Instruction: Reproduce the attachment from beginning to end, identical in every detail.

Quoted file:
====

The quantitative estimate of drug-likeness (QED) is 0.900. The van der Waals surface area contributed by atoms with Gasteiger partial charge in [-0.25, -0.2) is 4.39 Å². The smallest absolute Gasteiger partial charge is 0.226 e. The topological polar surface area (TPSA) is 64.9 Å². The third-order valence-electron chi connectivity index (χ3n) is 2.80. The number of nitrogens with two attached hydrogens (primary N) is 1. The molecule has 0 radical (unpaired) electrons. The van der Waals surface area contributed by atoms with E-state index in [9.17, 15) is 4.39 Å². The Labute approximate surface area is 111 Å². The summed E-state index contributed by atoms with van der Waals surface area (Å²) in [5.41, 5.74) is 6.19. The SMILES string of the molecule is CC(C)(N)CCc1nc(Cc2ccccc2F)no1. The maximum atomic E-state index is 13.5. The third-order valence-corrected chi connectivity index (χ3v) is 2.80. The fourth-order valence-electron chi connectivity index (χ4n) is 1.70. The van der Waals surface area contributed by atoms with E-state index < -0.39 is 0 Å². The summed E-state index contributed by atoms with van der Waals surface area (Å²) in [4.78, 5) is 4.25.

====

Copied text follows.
The quantitative estimate of drug-likeness (QED) is 0.900. The van der Waals surface area contributed by atoms with Gasteiger partial charge in [-0.25, -0.2) is 4.39 Å². The smallest absolute Gasteiger partial charge is 0.226 e. The topological polar surface area (TPSA) is 64.9 Å². The third-order valence-electron chi connectivity index (χ3n) is 2.80. The number of nitrogens with two attached hydrogens (primary N) is 1. The molecule has 0 radical (unpaired) electrons. The van der Waals surface area contributed by atoms with E-state index in [9.17, 15) is 4.39 Å². The Labute approximate surface area is 111 Å². The summed E-state index contributed by atoms with van der Waals surface area (Å²) in [5.41, 5.74) is 6.19. The SMILES string of the molecule is CC(C)(N)CCc1nc(Cc2ccccc2F)no1. The maximum atomic E-state index is 13.5. The third-order valence-corrected chi connectivity index (χ3v) is 2.80. The fourth-order valence-electron chi connectivity index (χ4n) is 1.70. The van der Waals surface area contributed by atoms with E-state index < -0.39 is 0 Å². The summed E-state index contributed by atoms with van der Waals surface area (Å²) in [4.78, 5) is 4.25.